Spring at last. Well, very cold in the mornings, but at least it’s stopped snowing.
I’m pleased to see some colour in the barn garden. I always forget to plant tulips in this part of the garden. But luckily a few are dotted about lending a bit of interest.
I walk past these plants every day. Many, many times. Plodding along the gravel path to the potting shed.
And this eleagnus which I planted back in 2010 has become a problem.
It’s a great big hulking brute of a structure now.
It has been growing out of proportion to the more delicate plants in the scheme.
Fine when you walk this way as it’s not revealed in all its brooding brutishness.
But coming back down the path you can’t help but think Something Needs To Be Done.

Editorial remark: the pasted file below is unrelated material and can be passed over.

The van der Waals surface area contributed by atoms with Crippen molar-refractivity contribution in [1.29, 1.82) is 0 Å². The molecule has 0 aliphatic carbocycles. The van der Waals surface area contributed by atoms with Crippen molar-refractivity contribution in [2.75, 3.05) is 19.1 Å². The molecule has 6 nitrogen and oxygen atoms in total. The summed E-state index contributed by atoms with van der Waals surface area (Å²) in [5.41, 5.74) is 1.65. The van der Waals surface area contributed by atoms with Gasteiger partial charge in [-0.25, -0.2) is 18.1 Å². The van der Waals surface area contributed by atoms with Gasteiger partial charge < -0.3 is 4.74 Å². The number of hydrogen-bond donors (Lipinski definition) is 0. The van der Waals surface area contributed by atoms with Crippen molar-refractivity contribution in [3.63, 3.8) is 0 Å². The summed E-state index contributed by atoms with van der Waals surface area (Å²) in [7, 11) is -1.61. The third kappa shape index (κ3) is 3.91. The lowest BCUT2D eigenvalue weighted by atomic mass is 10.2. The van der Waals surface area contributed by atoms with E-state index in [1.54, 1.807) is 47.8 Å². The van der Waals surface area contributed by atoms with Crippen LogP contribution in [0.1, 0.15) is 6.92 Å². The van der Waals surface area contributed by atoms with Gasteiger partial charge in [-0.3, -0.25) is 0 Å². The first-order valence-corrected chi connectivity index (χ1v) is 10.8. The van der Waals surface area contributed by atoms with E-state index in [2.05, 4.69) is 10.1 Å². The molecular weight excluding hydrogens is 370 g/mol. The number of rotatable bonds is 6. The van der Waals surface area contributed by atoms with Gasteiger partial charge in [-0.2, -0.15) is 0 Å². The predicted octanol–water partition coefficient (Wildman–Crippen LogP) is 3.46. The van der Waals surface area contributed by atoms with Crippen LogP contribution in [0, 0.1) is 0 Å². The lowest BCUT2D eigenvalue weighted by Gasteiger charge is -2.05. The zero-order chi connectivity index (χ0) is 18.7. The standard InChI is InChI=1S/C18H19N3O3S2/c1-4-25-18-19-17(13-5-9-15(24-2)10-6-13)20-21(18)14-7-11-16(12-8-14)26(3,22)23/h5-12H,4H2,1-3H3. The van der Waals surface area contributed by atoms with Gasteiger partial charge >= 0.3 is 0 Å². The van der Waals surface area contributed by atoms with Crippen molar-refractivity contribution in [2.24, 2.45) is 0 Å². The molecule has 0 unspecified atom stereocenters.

Besides, I need to take my eye off the burnt viburnum on the opposite side of the path.
It’s all about drawing the eye elsewhere when it comes to fire damage. And there is only so much marvelling at the mountain view across the way.
And I actually did a bit of homework for once.
Andrew gave me a garden book about landscapes in the rural gardens. And these were the images that gave me some ideas.
A lot of the topiary is a bit too tight and neat for me.
But I liked that last image enough to have a go with some secateurs, loppers and a saw.
Multi-stemmed. Actually I hacked away at one stem and realised that it was all twisted inside the canopy and left quite an alarming bald patch.
So I’m going to stop now and then have another go in a few weeks when I can see what it looks like.
But I’m thrilled with the change.
It has lightened the whole area. And now the understory of iris and stachys can creep further under the shrub this year and make a more pleasing picture.
And once the birds have stopped nesting in the three viburnums further up the bank, I might have a go at them.
It’s rather fun. And I dread to think what will happen to the garden once I get over confident and really have a go at the shrubs in the shade garden.